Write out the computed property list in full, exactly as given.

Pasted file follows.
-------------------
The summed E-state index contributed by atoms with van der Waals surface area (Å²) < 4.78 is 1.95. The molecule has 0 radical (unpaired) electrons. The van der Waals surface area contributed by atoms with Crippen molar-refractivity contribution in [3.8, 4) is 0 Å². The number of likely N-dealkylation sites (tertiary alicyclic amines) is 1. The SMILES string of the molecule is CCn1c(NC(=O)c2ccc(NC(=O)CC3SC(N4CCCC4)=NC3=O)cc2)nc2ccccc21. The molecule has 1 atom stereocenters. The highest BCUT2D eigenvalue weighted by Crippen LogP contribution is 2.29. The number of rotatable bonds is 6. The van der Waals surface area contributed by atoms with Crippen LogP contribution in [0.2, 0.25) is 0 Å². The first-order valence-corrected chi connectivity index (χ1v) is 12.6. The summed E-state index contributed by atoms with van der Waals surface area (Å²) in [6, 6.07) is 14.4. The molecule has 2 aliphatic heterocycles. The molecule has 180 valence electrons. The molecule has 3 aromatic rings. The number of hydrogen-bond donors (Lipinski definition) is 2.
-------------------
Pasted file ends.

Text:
The summed E-state index contributed by atoms with van der Waals surface area (Å²) < 4.78 is 1.95. The molecule has 0 radical (unpaired) electrons. The van der Waals surface area contributed by atoms with Crippen molar-refractivity contribution in [3.8, 4) is 0 Å². The number of likely N-dealkylation sites (tertiary alicyclic amines) is 1. The SMILES string of the molecule is CCn1c(NC(=O)c2ccc(NC(=O)CC3SC(N4CCCC4)=NC3=O)cc2)nc2ccccc21. The molecule has 1 atom stereocenters. The highest BCUT2D eigenvalue weighted by Crippen LogP contribution is 2.29. The number of rotatable bonds is 6. The van der Waals surface area contributed by atoms with Crippen LogP contribution in [0.2, 0.25) is 0 Å². The first-order valence-corrected chi connectivity index (χ1v) is 12.6. The summed E-state index contributed by atoms with van der Waals surface area (Å²) in [6, 6.07) is 14.4. The molecule has 2 aliphatic heterocycles. The molecule has 180 valence electrons. The molecule has 3 aromatic rings. The number of hydrogen-bond donors (Lipinski definition) is 2.